Books - like popular tunes - can get in your head and stay there.

I recently read "Patrimony," for instance, Philip Roth's loving look at his father's last years. The theme of the book is the difficulty we have linking hands across a generation.And since I keep "hearing" the book in my head, I decided to jot down my own impressions about the people we once called "Old Folks."

The media tends to focus on how active and "young" our country's oldsters are. And I think that's great. Making Social Security payments to people so vital and full of vigor is a pleasure.

Still, I think we often forget that the true value of people over 70 isn't in the fact they're "young," but the fact they're old. They teach us hundreds of lessons without even realizing it.

Here are five things, for example, I've learned from people over 70:

1. I've learned that older people have a better sense of direction and distance than young people do. I know when I talk with my neighbor, Gus, he'll say things like "Then we drove a couple of hundred yards out on the bridge. We must have been a quarter mile above the river. . ."

I can't speak that accurately.

Members of the current "me" generation spend a lot of time trying to "find themselves," but past generations knew right where they were: They were 200 yards from this and and a quarter mile from that.

I'm amazed at the way old people can pinpoint their location on this planet as clearly as pirates could pinpoint treasure on a map.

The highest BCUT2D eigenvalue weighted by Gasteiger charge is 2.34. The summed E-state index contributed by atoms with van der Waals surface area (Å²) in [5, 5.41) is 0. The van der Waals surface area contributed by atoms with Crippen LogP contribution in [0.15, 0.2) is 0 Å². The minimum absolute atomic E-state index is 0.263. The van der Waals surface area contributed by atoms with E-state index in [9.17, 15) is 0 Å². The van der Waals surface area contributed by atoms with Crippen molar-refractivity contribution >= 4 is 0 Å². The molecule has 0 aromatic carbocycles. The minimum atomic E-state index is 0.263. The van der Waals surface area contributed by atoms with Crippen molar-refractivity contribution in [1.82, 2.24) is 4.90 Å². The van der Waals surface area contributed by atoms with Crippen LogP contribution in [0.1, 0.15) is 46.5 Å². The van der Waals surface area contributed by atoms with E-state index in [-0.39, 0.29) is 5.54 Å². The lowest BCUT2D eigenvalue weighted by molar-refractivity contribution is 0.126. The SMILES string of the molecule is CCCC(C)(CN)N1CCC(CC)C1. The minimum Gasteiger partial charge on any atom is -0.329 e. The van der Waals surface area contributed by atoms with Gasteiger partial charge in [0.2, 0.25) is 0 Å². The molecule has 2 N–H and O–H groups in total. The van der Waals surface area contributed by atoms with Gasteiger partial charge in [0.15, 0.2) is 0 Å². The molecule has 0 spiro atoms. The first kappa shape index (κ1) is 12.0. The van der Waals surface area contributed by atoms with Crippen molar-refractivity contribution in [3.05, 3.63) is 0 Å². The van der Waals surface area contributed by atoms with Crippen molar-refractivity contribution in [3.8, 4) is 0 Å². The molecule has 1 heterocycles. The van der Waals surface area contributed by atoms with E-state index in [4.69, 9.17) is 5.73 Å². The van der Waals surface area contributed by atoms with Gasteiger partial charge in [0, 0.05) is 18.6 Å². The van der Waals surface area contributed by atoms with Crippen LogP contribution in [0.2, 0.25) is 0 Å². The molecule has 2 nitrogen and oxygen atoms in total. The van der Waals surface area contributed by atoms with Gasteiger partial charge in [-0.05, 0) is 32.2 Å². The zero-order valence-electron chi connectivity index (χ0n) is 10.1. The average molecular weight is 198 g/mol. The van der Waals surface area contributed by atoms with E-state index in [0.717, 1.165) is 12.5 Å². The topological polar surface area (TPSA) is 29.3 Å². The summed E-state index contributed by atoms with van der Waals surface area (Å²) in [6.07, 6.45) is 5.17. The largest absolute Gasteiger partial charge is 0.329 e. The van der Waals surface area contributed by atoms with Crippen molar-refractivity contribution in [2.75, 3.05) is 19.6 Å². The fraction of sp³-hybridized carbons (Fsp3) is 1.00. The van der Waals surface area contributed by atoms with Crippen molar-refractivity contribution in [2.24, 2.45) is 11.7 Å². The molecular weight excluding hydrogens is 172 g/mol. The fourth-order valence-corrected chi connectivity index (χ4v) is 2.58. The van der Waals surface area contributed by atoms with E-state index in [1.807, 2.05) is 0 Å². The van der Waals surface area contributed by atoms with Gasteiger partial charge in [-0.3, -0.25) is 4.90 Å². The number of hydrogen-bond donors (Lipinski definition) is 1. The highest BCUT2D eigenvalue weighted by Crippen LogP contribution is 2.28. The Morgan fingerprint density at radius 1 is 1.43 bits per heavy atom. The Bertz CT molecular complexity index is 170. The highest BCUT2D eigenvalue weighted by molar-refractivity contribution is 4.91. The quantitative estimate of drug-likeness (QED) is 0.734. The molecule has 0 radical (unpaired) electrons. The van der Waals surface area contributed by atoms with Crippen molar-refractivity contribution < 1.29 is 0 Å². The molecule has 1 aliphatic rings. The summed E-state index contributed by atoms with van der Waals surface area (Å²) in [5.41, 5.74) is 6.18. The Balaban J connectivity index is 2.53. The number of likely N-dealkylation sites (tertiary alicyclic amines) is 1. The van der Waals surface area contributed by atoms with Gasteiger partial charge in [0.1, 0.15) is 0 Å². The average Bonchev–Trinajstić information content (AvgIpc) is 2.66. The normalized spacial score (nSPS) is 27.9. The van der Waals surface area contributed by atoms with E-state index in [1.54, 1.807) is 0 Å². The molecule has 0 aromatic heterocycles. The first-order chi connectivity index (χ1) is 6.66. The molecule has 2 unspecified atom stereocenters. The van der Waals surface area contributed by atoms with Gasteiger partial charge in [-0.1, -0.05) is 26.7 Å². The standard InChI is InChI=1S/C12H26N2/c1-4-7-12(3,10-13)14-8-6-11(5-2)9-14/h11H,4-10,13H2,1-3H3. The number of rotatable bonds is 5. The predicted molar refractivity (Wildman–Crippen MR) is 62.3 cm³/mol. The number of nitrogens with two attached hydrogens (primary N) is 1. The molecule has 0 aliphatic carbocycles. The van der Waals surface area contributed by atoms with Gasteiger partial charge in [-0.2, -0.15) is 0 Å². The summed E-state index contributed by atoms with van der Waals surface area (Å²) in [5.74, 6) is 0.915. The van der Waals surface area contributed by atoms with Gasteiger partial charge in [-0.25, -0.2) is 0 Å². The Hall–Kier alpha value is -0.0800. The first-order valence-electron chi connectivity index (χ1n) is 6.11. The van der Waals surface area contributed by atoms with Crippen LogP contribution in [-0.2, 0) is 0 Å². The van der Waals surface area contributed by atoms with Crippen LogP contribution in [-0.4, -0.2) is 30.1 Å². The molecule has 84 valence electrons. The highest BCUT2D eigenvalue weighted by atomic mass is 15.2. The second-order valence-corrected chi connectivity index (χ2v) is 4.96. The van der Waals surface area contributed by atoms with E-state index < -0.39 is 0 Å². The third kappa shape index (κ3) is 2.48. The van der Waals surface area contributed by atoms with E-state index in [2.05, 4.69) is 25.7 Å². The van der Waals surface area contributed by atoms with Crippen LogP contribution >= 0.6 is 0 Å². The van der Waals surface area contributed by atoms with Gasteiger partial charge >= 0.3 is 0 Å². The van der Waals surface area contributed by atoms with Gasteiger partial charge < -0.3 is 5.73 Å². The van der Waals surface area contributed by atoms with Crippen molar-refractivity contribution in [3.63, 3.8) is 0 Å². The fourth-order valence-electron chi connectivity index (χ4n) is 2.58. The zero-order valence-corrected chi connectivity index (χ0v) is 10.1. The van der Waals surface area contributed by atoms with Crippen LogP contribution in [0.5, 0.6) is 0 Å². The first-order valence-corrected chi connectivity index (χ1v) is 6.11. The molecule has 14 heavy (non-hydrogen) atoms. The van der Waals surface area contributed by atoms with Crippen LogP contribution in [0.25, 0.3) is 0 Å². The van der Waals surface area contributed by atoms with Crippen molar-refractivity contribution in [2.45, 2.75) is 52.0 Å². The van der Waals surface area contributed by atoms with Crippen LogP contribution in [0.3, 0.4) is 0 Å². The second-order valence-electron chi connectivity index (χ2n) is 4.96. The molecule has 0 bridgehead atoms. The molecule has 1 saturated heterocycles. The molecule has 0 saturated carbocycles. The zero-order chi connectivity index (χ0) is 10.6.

And in my book, that makes them a treasure.

2. People over 70 have taught me to cut away the clutter in my life and hold onto the things that matter - family, memories, feelings, photographs . . .

They've shown me Voltaire was right:

In all things people begin with the simple, the complex comes later. Then, with superior enlightenment, one often comes back to the simple at last. This is the course of the human mind.

3. People over 70 know the expression "You can't take it with you" is wrong. You can take things with you - you can take other people. By sharing their personal experiences and insights with me, old people have guaranteed I'll be taking them along when I go.

4. Old people have shown me we're more deeply bound to the people in our lives than we ever dare guess.

We all feel emotionally "linked" to family and friends, but the true depth and strength of those bonds isn't felt until someone passes away. Old people know this. They know that relationships teens toss off as casual "family ties" are - in reality - more powerful than forged bands of steel.

5. And old people have shown me that true sex appeal has nothing to do with age. It isn't about flat bellies and firm thighs. True "sexiness" is about sensitivity, a sense of humor and a soft flame somewhere behind the eyes. I can honestly say that Utah writer Olive Ghiselin is one of the sexiest women I know.

Last time I checked, Olive was 82.